52 CU the pamphlet. (10:31)
The writing is again slightly different than that in shot 13.
53 MS of O'Reilly, as ended shot 51. (10:36)
He puts the pamphlet back in his pocket.
Mike and Ruthie
Mike is not too different in the film from the book, an older, beefy man. Kubrick has given him an ill wife, whereas in the book Mike's wife seems to be healthy and he is instead concerned with getting out of his neighborhood as he fears his teenage daughter being too heavily influenced by the lower class setting and the kids and values around which she's grown up. His primary concern is providing a better future for his daughter.
Giving Mike an ill wife ups the sympathy factor. One also feels for the wife when Mike is killed, knowing she is bedridden and waiting for him. In fact, Mike, as far as we are aware, is the only character who leaves behind anyone who will fruitlessly wait his return.
Removing the teen daughter simplifies the story line and reduces dialogue necessary for communicating Mike's situation to the audience. All one needs to know about the couple is telegraphed by Mike's wife being bedridden, the bottles of medicine to the side of the bed, and his expression of devotion and anxiety for her.
Just as the note George receives from Marvin is not the same as we observed to be written by Marvin, we have the same here, Mike's review of the note he received from Marvin again being ever so slightly different from what we saw in shot 13.
54 MLS George arriving home. (9:52)
NARRATOR: At 7:15, that same night...
PEATTY (setting down his hat): Hello.
The camera tracks with him as it had Clay. From the entry hall, through the partition, to the living room/bedroom where Sherry rests.
George bends to kiss her.
GEORGE: Feeling okay?
PEATTY (sitting on the bed): I been kinda sick today. I keep getting pains in my stomach.
SHERRY: Maybe you got a hole in it, George? Do you suppose you have?
GEORGE: A hole in it? How would I get a hole in my stomach?
SHERRY: How would you get one in your head? Go fix me a drink, George. I think I'm developing some pains myself.
GEORGE: Sherry, can't I ever say anything at all without you joking me about it?
SHERRY: Hurry up with that drink, George. The pains are getting worse.
PEATTY (going to the bar): I saw something kind of nice, coming home on the train tonight. Something, well, kinda sweet.
SHERRY: A candy bar, George?
PEATTY (pouring drinks): No, not a candy bar, doughnut. It was people. (Carries the drink back to her.) This couple, just in front of me. Oh, they weren't young, exactly. I guess the woman was about your age.
SHERRY: A little senile, you mean? With one foot and a big toe in the grave?
GEORGE: You want to hear this or not? Do you or not, Sherry?
SHERRY: I can't wait. Go ahead and thrill me, George.
GEORGE: Well, anyway, like I say, they were sitting just in front of me, and I could hear what they were saying. Well, part of it. They weren't young, exactly, and they weren't really old.
SHERRY: She was about my age, you said, not anymore. Maybe she was when you started telling this story, but not now.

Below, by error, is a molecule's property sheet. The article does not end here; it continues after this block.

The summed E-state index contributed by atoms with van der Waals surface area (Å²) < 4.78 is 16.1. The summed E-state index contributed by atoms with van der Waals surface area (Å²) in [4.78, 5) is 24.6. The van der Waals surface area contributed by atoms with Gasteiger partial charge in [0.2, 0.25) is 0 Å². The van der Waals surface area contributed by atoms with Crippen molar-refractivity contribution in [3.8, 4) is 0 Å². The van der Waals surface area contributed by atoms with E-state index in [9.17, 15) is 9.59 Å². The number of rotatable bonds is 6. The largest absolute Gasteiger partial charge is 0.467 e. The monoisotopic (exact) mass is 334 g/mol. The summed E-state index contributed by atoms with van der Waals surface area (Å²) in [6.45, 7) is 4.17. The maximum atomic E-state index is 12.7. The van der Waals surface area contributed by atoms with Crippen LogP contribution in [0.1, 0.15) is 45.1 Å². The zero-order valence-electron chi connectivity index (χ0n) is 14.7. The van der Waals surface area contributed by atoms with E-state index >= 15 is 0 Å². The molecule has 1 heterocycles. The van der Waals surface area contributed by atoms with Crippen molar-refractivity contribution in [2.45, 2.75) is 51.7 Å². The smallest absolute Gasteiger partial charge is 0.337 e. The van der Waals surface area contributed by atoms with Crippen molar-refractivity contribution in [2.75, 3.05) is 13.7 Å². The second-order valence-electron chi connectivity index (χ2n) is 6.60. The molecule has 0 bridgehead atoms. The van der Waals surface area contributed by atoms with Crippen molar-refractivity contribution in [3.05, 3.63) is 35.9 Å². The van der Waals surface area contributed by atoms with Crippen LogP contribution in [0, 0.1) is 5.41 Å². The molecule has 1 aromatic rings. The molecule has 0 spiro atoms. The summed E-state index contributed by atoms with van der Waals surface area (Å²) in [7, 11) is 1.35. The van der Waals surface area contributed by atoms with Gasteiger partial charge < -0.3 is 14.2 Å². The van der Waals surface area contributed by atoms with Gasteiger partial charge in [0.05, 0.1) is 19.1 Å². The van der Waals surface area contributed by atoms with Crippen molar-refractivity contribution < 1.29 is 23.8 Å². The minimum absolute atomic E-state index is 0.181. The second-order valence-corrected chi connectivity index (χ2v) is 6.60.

GEORGE: Anyway, she was calling him Papa, and he was calling her Mama.
SHERRY: And the climax to this exciting story? The moral? The punch line, George?
GEORGE: Forget it, Sherrie. Just thought I'd tell you about it. But I might have known...
SHERRY: Oh, I know. You want to bet I know? I'll give you seven to five.
GEORGE: Cut it out, will you, Sherry?
55 MS Sherry as George stands. (12:23)
GEORGE: I'm tired. I don't feel so good.
SHERRY (rises and follows): You want me to call you, Papa, isn't that it, George? And you want to call me Mama.
PEATTY (before the parrot's cage): You know all the answers.
SHERRY: Go right ahead. Course, it may be the last word you ever say, but I'll try to kill you as painlessly as possible.
GEORGE: I gotta go out tonight. I don't suppose there's anything for dinner.
SHERRY (walking screen right with Peatty following): Of course there is, darling. There's all sorts of things. We have steak and asparagus and potatoes.
GEORGE: I don't smell nothing.
SHERRY: Well, that figures. 'Cause you're too far away from it.
GEORGE: Too far away from it?
SHERRY: Certainly. You don't think I had it all cooked, do you? It's all down in the shopping center.
GEORGE: Tell me something, would you, Sherry? Just tell me one thing. Why did you ever marry me anyway?
SHERRY: Oh, George, when a man has to ask his wife that, well, he just hadn't better, that's all.
56 Sherry settles on the bed, George sitting down beyond. (13:05)
SHERRY: Why talk about it? Maybe it all to the good in the long run. After all, if people didn't have headaches, what would happen to the aspirin industry?
GEORGE: You used to love me. You said you did, anyway.
SHERRY: I seem to recall you made a memorable statement, too. Something about hitting it rich and having an apartment on Park Avenue and a different car for every day of the week. Not that I really care about such things, understand, as long as I have a big, handsome, intelligent brute like you.
GEORGE: It would make a difference, wouldn't it? If I had money, I mean.
SHERRY: How would you define money, George? If you're thinking of giving me your collection of Roosevelt dimes...
GEORGE: I mean big money. Hundreds of thousands of dollars.
SHERRY: You really don't feel well, do you? You sure that pain's in your stomach?
GEORGE: I'm going to have it, Sherry. Hundreds of thousands. Maybe a half a million.
SHERRY: Of course you are, darling. Did you put the right address on the envelope when you sent it to the North Pole?
GEORGE: Go ahead and laugh. Wait and see. Maybe you won't be laughing so hard in a few days.
SHERRY: You're really serious. You really think you're going to have a lot of money.
GEORGE: I don't think nothing. I know it.